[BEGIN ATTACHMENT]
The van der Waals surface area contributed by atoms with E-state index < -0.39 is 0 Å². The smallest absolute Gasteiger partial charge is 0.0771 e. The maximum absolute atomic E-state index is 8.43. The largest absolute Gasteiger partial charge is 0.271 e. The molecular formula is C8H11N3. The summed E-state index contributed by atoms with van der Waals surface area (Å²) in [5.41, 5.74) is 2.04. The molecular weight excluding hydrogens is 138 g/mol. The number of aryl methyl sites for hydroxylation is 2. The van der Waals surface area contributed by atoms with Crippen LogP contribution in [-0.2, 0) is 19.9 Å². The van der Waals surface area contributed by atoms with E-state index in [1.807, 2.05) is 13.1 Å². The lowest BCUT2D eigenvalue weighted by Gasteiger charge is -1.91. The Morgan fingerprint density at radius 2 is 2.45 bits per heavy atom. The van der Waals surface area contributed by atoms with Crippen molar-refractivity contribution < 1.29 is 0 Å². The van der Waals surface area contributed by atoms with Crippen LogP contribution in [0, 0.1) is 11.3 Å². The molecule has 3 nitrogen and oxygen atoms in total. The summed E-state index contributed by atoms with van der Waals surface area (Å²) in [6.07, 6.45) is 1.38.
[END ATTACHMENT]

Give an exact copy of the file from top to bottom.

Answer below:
The van der Waals surface area contributed by atoms with E-state index < -0.39 is 0 Å². The smallest absolute Gasteiger partial charge is 0.0771 e. The maximum absolute atomic E-state index is 8.43. The largest absolute Gasteiger partial charge is 0.271 e. The molecular formula is C8H11N3. The summed E-state index contributed by atoms with van der Waals surface area (Å²) in [5.41, 5.74) is 2.04. The molecular weight excluding hydrogens is 138 g/mol. The number of aryl methyl sites for hydroxylation is 2. The van der Waals surface area contributed by atoms with Crippen LogP contribution in [-0.2, 0) is 19.9 Å². The van der Waals surface area contributed by atoms with E-state index in [1.807, 2.05) is 13.1 Å². The lowest BCUT2D eigenvalue weighted by Gasteiger charge is -1.91. The Morgan fingerprint density at radius 2 is 2.45 bits per heavy atom. The van der Waals surface area contributed by atoms with Crippen molar-refractivity contribution < 1.29 is 0 Å². The van der Waals surface area contributed by atoms with Crippen LogP contribution in [0, 0.1) is 11.3 Å². The molecule has 3 nitrogen and oxygen atoms in total. The summed E-state index contributed by atoms with van der Waals surface area (Å²) in [6.07, 6.45) is 1.38.